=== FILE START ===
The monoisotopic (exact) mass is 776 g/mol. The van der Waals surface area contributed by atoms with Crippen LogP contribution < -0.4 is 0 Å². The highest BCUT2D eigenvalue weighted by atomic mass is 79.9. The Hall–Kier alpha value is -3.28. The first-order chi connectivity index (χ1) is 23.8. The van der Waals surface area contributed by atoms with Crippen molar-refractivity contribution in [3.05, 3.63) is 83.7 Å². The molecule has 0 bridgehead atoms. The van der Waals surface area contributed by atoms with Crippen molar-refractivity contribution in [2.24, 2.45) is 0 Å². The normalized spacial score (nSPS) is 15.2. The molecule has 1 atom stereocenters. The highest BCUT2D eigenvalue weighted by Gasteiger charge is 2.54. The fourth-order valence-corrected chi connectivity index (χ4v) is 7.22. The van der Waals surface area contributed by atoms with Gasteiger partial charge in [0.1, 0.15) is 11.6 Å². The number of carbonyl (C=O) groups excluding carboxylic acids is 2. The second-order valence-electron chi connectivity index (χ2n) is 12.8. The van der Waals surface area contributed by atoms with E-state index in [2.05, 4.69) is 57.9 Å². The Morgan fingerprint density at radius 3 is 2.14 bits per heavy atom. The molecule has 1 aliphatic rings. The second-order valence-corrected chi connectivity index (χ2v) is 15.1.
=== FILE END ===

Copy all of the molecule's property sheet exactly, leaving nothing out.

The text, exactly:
The monoisotopic (exact) mass is 776 g/mol. The van der Waals surface area contributed by atoms with Crippen LogP contribution < -0.4 is 0 Å². The highest BCUT2D eigenvalue weighted by atomic mass is 79.9. The Hall–Kier alpha value is -3.28. The first-order chi connectivity index (χ1) is 23.8. The van der Waals surface area contributed by atoms with Crippen molar-refractivity contribution in [3.05, 3.63) is 83.7 Å². The molecule has 0 bridgehead atoms. The van der Waals surface area contributed by atoms with Crippen molar-refractivity contribution in [2.24, 2.45) is 0 Å². The normalized spacial score (nSPS) is 15.2. The molecule has 1 atom stereocenters. The highest BCUT2D eigenvalue weighted by Gasteiger charge is 2.54. The fourth-order valence-corrected chi connectivity index (χ4v) is 7.22. The van der Waals surface area contributed by atoms with Gasteiger partial charge in [0.1, 0.15) is 11.6 Å². The number of carbonyl (C=O) groups excluding carboxylic acids is 2. The second-order valence-electron chi connectivity index (χ2n) is 12.8. The van der Waals surface area contributed by atoms with E-state index in [2.05, 4.69) is 57.9 Å². The Morgan fingerprint density at radius 3 is 2.14 bits per heavy atom. The molecule has 1 aliphatic rings. The second-order valence-corrected chi connectivity index (χ2v) is 15.1.